It will still be some time before schools reopen. Mr Andrews on Tuesday confirmed students in prep, grades 1 and 2, years 11 and 12, and at special schools will be allowed back in the classroom on May 26.

From June 9, students in years 3 to 10 will join their schoolmates on campus at government schools.

A new cluster of coronavirus cases has emerged in the state, at a McDonald’s restaurant in Melbourne’s north.

Three employees in Fawkner have tested positive, with all 92 staff now being tested as a precaution.

Government tests ‘not accurate’ enough.

1.5 million COVID-19 antibody tests bought by the federal government aren’t accurate enough to be used in Australia, a report has found.

The antibody tests were supposed to be distributed soon after they arrived in March, but a report commissioned by Health Minister Greg Hunt said they were not ready for widespread deployment, the Sydney Morning Herald reports.

Australian National University Professor Carola Vinuesa, one of the report’s co-authors, says the tests are not useful.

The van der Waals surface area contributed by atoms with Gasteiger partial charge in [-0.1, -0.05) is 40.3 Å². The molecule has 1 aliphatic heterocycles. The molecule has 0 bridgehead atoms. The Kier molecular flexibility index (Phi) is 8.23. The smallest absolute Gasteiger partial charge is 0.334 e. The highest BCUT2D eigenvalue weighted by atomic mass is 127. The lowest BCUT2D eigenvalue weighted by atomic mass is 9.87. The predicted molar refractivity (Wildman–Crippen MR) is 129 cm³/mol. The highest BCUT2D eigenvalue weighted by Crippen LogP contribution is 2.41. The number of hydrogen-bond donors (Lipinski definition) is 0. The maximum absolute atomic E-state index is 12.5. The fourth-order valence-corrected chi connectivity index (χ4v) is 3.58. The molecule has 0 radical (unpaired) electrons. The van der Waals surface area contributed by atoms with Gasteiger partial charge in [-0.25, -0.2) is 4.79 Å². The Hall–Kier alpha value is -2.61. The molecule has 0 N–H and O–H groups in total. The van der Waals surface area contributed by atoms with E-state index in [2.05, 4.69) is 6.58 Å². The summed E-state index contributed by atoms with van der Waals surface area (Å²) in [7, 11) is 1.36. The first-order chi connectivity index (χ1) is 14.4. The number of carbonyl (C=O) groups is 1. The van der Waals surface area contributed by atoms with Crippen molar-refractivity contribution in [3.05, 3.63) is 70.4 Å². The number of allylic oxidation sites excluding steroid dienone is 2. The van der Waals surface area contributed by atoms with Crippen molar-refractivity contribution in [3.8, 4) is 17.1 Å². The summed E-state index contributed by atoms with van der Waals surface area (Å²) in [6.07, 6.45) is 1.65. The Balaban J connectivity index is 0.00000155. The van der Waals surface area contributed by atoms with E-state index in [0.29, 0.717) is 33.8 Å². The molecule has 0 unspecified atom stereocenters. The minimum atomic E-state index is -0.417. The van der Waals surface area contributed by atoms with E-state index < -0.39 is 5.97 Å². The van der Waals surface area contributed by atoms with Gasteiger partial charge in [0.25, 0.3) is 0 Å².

“At the moment, the quality does not seem to be good enough for these tests to be deployed in large scale,” she told the newspaper.

“The sensitivity is not very good. They are not useful in being able to say ‘you were infected’.”

Trump abandons press conference after altercation with reporter.

US President Donald Trump has abruptly ended a press conference after asking an Asian-American journalist to “ask China” when she asked him a question.

Weijia Jiang, a White House correspondent for CBS News, asked the President why he sees coronavirus testing as a global competition when more than 80,000 Americans have died.

“Maybe that’s a question you should ask China,” Mr Trump told Jiang. “Don’t ask me, ask China that question, okay?”


“Sir, why are you saying that to me specifically?” asked Jiang, obviously shaken by the demand.

“I’m not saying it specifically to anybody. I’m saying it to anybody that asks a nasty question,” he replied.

After the altercation, Trump then skipped over the next journalist in line because they “didn’t respond” quick enough, and then suddenly ended the press conference and left the Rose Garden.